GOP to Warren: That Dodd-Frank Rollback Was Just the Appetizer

The Republican sponsor of a measure easing a bank regulation is planning to pick new fights in 2015.

SENATE BANKING

U.S. Sen. Elizabeth Warren (D-MA) listens to testimony from witnesses during a Senate Banking, Housing and Urban Affairs Committee hearing on 'Mitigating Systemic Risk Through Wall Street Reforms,' on Capitol Hill, July 11, 2013 in Washington, DC.

Photographer: Drew Angerer/Getty Images

Representative Kevin Yoder, who spearheaded this week’s changes to the Dodd-Frank financial law’s regulation of swaps transactions, has a message for Senator Elizabeth Warren: expect more pro-business changes in next year’s spending bills.

“We have a created a model,” the Kansas Republican said in a telephone interview with Bloomberg Government's Congress Tracker. “This bipartisan success shows a pathway to solving other issues in the financial services area.” The Yoder provision, inserted into the 2015 omnibus spending bill, will allow some companies to forgo spinning off their swaps activities to non-bank affiliates, and maintain access to federal assistance.

The hardball tactic of attaching Dodd-Frank language into an urgent spending bill could be replicated when the fiscal year ends and lawmakers again will be trying to get government funding in place by Oct. 1 to avoid a shutdown. Among other changes, Yoder wants to block funding for a U.S. Securities and Exchange Commission planned regulation to protect pension funds from getting investment guidance from financial advisers with conflicts of interest.

President Barack Obama, who signed the omnibus with the Yoder language on Tuesday, doesn’t intend to allow more Dodd-Frank rollbacks to become law, Jeffrey Zients, director of the White House’s National Economic Council, told reporters Thursday. “The president will not allow Dodd-Frank to be watered down,” Zients said. Representative Jose Serrano of New York, the senior Democrat on the Financial Services appropriations subcommittee, agreed. “The president is not going to be signing crazy legislation,” Serrano said in a telephone interview.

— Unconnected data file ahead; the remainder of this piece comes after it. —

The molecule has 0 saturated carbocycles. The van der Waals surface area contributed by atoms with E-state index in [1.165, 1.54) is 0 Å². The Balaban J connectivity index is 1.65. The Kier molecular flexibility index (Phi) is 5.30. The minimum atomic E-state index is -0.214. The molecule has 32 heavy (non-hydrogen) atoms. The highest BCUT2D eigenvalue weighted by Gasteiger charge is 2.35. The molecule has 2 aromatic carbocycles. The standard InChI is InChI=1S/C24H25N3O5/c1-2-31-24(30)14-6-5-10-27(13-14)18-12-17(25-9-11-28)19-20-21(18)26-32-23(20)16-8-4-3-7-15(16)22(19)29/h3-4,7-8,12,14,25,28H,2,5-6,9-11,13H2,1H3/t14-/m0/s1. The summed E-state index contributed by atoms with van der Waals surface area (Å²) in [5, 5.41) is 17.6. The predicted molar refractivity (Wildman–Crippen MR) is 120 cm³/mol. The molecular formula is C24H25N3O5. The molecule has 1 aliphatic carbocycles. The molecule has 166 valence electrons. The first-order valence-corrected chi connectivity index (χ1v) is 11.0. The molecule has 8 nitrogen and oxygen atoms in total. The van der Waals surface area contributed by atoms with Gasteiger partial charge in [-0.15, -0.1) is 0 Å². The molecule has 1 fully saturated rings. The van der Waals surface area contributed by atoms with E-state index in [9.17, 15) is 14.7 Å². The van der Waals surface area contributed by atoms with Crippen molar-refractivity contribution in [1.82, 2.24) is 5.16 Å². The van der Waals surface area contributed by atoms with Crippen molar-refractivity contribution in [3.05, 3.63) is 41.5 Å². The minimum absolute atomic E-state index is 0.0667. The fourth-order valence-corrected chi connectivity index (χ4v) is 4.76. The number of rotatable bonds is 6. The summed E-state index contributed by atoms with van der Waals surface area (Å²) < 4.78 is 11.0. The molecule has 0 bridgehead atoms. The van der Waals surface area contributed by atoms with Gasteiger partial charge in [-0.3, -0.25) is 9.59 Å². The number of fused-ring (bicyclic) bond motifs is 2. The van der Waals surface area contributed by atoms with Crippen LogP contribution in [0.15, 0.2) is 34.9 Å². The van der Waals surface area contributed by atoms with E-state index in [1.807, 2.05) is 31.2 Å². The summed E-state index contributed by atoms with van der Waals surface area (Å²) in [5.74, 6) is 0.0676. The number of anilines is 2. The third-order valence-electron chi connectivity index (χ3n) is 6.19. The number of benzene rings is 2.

Holding the White House to account will be Senator Elizabeth Warren and House Minority Leader Nancy Pelosi, both of whom tried to block the $1.1 trillion omnibus spending bill, H.R. 83, because it included Yoder’s language. Warren accused Citigroup of writing the provision and having “unprecedented” control over economic policy making. 

Yoder said he viewed the omnibus rider a victory for small farmers and businesses. “The hysteria by Elizabeth Warren and many of the pro-government control caucus is simply overblown,” he said.  Taking on Warren and her populist forces is a new role for Yoder, although he's already demonstrated a certain amount of fearlessness. Until this month, he was most widely known for jumping naked into the Sea of Galilee during a congressional delegation trip to Israel. That brought a rebuke from then-House Majority Leader Eric Cantor of Virginia, who led the trip. Yoder apologized for the skinny-dipping.

 

Before it's here, it's on the Bloomberg Terminal. LEARN MORE